Sunday, February 10, 2008

It's Over—Kind of—Maybe—Fingers Crossed!

It’s over—even though the plus-size woman (not PC to say “the fat lady”) hasn’t sung yet. Just in case you’ve been living under a rock for three months, I’m referring to the writers’ strike! Soon, writers from Bangor to Baja will once again be crunching their keyboards churning out new programming, pitching creative executives, taking lunches, and rolling their phone calls with agents and producers, all in the spirit of bringing back normalcy to the most abnormal of industries on the planet.

Money will finally start flowing again, florists will blossom; caterers will deliver; high-priced salons will pretend like nothing ever happened, as they are above the fray of petty real-world concerns like separated rights; and all will be right with the collateral marketplace that suckles off entertainment’s benevolent teat. The celebrating has already begun, if the WGA’s all-hands meeting on Saturday night was any indication, with its 3,500+ member turnout to discuss the terms of the new deal.

Historically, such meetings heralding new contracts (1981, 1985, and 1988) can get pretty raucous, if not plain ugly. Apparently, the only “incident” to come out of this general meeting was one writer (unnamed—I’m sure his mother appreciates that) who accused the negotiating committee of “blinking” on the issue of the proposed 17 or 26 day, residual-free “promotional” window for Internet ad-supported content. This fellow got downright testy and was apparently met with chuckles and hooting to the point he was driven from the room. Maybe there was a big, red, “WGA” branded into his forehead to warn other naysayers and misanthropes, I don’t know, but there were no other disruptions.

Other than this one firebrand, the standing ovations for the negotiating committee and the unanimous support of the membership for the tentative deal sent a clear message to all congloms: the WGA is strong and united and is basking in the victory wrought by labor’s mighty hammer—the right to strike. At least until June, when the Screen Actors Guild (SAG) steps up to bat and takes its turn at pummeling the AMPTP and it’s Robber Baron masters. But, the two major guilds representing performers are a house divided, with SAG and the American Federation of Television & Radio Artists (AFTRA) squabbling amongst themselves.

Although both unions have jointly negotiated pieces of contracts since 1981, the unions traditionally maintain separate authority over production, with SAG controlling filmed projects and AFTRA overseeing videotaped shows and commercials. The line for jurisdiction over digital production became blurred in 2000, when the unions’ settled into a last-minute agreement with the AMPTP.

Currently, both unions claim the jurisdiction to negotiate digital television contracts on behalf of their members. Last year, SAG claimed it was undercut by AFTRA on a handful of 20th Century Fox television pilots shot in a digital format. The two unions reached a confidential settlement on those productions after threats of a lawsuit. But the larger issue of which union, or combination of the two, has the right to represent actors in new media productions, remains.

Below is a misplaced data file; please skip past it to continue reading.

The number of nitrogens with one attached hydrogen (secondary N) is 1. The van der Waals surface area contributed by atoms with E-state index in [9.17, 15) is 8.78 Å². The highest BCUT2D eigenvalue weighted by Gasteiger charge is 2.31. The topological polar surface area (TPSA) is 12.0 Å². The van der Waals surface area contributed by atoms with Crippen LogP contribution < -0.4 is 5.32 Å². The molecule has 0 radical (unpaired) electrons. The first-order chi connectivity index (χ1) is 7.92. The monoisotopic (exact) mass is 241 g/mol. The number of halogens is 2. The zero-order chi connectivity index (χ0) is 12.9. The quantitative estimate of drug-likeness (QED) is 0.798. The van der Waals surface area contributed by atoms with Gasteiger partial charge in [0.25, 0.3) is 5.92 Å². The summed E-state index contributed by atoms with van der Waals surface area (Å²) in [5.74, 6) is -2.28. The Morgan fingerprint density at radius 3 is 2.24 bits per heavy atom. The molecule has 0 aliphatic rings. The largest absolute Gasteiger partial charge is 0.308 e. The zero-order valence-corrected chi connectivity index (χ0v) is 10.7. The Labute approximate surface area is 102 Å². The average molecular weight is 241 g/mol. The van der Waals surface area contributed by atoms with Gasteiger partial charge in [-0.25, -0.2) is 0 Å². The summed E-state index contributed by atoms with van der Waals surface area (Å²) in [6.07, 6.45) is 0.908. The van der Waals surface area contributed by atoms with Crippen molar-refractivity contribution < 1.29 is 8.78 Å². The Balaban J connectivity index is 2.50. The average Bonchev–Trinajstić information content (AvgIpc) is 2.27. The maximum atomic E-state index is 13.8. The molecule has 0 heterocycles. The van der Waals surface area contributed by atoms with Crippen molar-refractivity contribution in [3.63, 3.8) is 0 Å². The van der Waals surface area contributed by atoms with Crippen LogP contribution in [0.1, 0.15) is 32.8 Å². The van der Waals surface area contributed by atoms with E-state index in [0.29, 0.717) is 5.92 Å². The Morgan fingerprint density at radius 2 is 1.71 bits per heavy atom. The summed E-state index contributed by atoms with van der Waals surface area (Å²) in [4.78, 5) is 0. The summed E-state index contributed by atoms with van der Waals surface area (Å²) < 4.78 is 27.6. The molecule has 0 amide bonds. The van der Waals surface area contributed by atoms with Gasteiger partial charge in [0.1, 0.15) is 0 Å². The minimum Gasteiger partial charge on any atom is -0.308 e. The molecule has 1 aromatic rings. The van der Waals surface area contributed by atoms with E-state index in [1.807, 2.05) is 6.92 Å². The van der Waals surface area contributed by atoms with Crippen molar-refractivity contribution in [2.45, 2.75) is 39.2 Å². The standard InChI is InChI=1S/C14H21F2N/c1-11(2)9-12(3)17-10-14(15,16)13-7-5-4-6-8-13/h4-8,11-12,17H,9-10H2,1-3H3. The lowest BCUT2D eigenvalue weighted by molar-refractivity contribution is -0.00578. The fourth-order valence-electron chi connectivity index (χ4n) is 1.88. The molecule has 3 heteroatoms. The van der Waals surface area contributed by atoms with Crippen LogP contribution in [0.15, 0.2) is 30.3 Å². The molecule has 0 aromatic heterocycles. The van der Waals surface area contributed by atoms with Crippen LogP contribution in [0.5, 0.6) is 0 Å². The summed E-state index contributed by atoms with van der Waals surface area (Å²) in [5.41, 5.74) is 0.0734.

What will they do? Rumor has it that SAG and AFTRA are trying to mend fences before June to present some kind of united front, so that when they slay the AMPTP dragon they will come out with all their fingers and toes, and hopefully a better deal than even the writers. But, if all does not go well, the WGA could find itself back on the picket lines supporting actors and it’s dejavu all over again.

I don’t think it will come to that, because the spirit of victory and a vision of a united-labor front fighting for its future are too strong. And the momentum is clearly on the side of the guilds.

I’ll miss the strike though. While not a WGA member (yet), I have enjoyed the feeling of participation in the struggle made possible by the rich media coverage and the excellent strike information put up on the WGA’s strike-site, as well as on countless blogs. The general public has never been so privy to, or so educated in, the inner-workings of the WGA and labor politics of Hollywood. Sadly, now I have to stop visiting the WGA site daily to check status and read articles. I kind of, almost, nearly felt like I was one of them. Oh well, now it’s back to pacing in my study, talking to myself and listening to the voices in my head. But, that’s another blog for another day; maybe in June when SAG goes out on strike?

God, I hope not.


Luzid said...

That 'firebrand' was right.

And writers will rue not heeding his words in, oh, maybe a year (if that) when they see all their residuals going away while the studios rake in the cash off those ads.

And writers see this as a victory?

Jeff Lyons said...


If I sounded like I was making fun of the firebrand, I wasn't. I think he was right (as you are) and that the WGA is going to be sorry it didn't get this window reduced. But... like giving up the animators and reality writers... I guess the WGA felt they had to give a little to get more than they would have if they didn't give a little.